I’ve been looking back at my Google Translate app as I try to clean up and organize my phone. I haven’t used it since we were in Ukraine, so it still has all, or at least most, of the entries from when we were over there. Here are some of the things I had to enter on my phone, wait for the translation and then show the person I was talking to, hoping they’d understand. The “Ukrainian” the recipient saw appears next to it. Many times, the person had no idea what I was talking about. It’s an interesting way to look at our time there.
Yes (так) – I just started saying, “Da,” as even though I think that’s Russian, they understood it. When I tried to pronounce it “tack,” I got blank stares.
No (ні) – Just like with yes, I went with “Nyet,” as I knew they’d understand the Russian word. Shaking my head also did the job. “Hi” accomplished nothing.
Large coffee with milk, please (Велика кава з молоком, будь ласка) – I’m pretty sure I could live to 1,000 years old and never be able to pronounce that. After a few days, I found a coffee stand with an English speaker working there. It was a lot farther than the vendors closer to our apartment, but it was worth it just to be able to spit out a basic order.
Double cheeseburger meal with Coca Cola (подвійний чизбургер з кока-колою, будь ласка) – McDonald’s was not only wildly popular there, but it was actually good. The meat tasted like meat and the buns were fresh. It also cost about 4 cents for a meal. Thanks to Pulp Fiction, I knew they wouldn’t have a quarter-pounder, which is why I went with the double cheeseburger. Thanks, TV!
Fish sandwich meal with Coca Cola (рибний сендвіч з Кока-Колою) – What was frustrating at McDonald’s, though – aside from the fact that these translations didn’t earn me a knowing nod – was that trying to point at the picture of the thing you wanted didn’t work. By the time the worker turned around, another food picture was shown. I wound up having to pull up photos of the McFish and everything else to show them. That worked out OK.
Food is take-away (їжа – винос) – I was worried that they’d misunderstand this and think I was trying to rob the restaurant. I started pointing at the door and making the walking sign with my fingers, hoping they’d understand. One time, I even stood up and pretended to walk with a make-believe satchel of food under my arm. Yeesh. I was helpless.
Take away order beer while I wait (забрати пиво, поки я чекаю) – Some of the places where we had take-out took a while, so I decided to order a beer while I waited. I had nothing better to do than waste Ukrainian restaurant workers’ time. It took about 345 attempts at this, but I finally figured out some sign language that got it done. As soon as I saw a backwards number on the translation, I knew not to even try.
Do you have parmesan cheese? (у вас є пармезоновий сир?) – My wife adores parmesan cheese, and I always hesitated to ask for anything “extra” with our food. I was just happy to get the food, and learning how to idiotically order a beer while I waited seemed like enough of an accomplishment. Ultimately, I tried this one out and it seemed to work, thankfully.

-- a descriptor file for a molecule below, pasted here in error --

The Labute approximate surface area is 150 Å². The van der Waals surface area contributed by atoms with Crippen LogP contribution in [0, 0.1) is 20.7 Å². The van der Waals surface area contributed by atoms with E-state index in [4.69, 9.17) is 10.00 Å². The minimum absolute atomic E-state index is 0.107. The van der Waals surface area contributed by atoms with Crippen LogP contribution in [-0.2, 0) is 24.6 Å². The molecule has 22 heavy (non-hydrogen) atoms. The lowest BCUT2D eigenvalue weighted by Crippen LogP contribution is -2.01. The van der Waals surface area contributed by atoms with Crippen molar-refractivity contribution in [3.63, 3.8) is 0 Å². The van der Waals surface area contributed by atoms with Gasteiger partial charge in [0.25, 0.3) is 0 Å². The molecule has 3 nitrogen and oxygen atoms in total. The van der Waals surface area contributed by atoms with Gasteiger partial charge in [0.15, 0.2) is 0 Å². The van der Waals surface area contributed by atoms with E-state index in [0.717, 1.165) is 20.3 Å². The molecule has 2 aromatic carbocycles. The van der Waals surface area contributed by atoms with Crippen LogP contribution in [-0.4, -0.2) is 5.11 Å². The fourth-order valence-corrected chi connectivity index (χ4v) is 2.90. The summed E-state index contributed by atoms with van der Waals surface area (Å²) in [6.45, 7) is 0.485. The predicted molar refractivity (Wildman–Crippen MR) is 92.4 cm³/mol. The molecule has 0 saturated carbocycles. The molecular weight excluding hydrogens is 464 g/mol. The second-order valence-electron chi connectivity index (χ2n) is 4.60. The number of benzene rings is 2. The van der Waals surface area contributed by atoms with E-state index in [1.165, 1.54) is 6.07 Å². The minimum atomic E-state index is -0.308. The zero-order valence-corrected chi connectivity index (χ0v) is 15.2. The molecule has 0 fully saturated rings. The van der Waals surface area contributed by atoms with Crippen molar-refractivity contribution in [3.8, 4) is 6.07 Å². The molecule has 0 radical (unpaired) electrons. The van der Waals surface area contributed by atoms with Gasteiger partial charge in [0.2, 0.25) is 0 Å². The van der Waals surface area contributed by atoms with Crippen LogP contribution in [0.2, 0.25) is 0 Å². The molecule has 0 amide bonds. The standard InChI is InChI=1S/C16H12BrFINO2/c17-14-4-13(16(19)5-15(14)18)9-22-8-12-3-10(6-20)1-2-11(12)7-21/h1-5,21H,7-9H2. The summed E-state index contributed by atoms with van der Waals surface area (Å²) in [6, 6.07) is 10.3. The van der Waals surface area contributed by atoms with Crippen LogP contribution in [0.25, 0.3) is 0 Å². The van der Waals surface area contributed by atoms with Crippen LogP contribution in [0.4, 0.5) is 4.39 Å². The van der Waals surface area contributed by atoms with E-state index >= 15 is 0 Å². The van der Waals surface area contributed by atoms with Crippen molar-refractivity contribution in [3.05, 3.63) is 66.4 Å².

Is there meat in this? (чи є тут м'ясо?) – Finding food and ordering it in Kyiv is difficult for a goofball American who speaks absolutely zero Ukrainian. Finding food for a vegetarian in Kyiv? To this day, I have no idea if my lovely wife ever had a meal without meat in it, or if she never had meat. I do know that everyone I showed this one to looked at me like I had nine heads.
May we have a cup and some towels in room 212? (Чи можемо ми в часі і рушниках в кімнаті 212?) – We didn’t know this until we got there, but the hospital didn’t give us any living supplies, such as linens. We had to handle that ourselves. I wound up using some things from our AirBnB apartment, running them back and forth to launder them.
Is he going to be OK? (Чи він буде ОК?) – This one wasn’t funny at all. I typed this to find out how bad a situation Mickey was in after he aspirated. Thankfully, they understood this one and nodded a yes to me immediately.
Are you familiar with the Mexican restaurant near here? It has a big flag out front. (Ви знайомі з мексиканським рестораном біля тут? Вона має великий прапор з фронту.) – We kept driving by a building near the hospital with a Mexican flag out front. Me: “Honey, I think that’s a Mexican restaurant.” Tiffany: “How do you know?” Me: “I know the Mexican flag.” Tiffany: “Well, find out.” Long story somewhat shorter, it turns out that this was not a Mexican restaurant. It was their embassy. See? I was a total idiot in Ukraine.
How do we pay the bill? (Як ми платимо рахунок?) – Everyone caught this one right away. No one ever had any problem understanding when we were trying to offer payment for something.
After we got home and had some time to read more about all of this with some perspective, we learned that because Ukrainian is not a Romance language, a lot of our words and phrases don’t have a direct translation. That’s why I kept getting bizarre or even bemused looks from people when I’d wave them down and show them my phone screen. That’s also why I stopped doing that on the street altogether after a few days. I didn’t want to insult someone’s mother and have no idea what I just said.
Language barriers are not easy to overcome.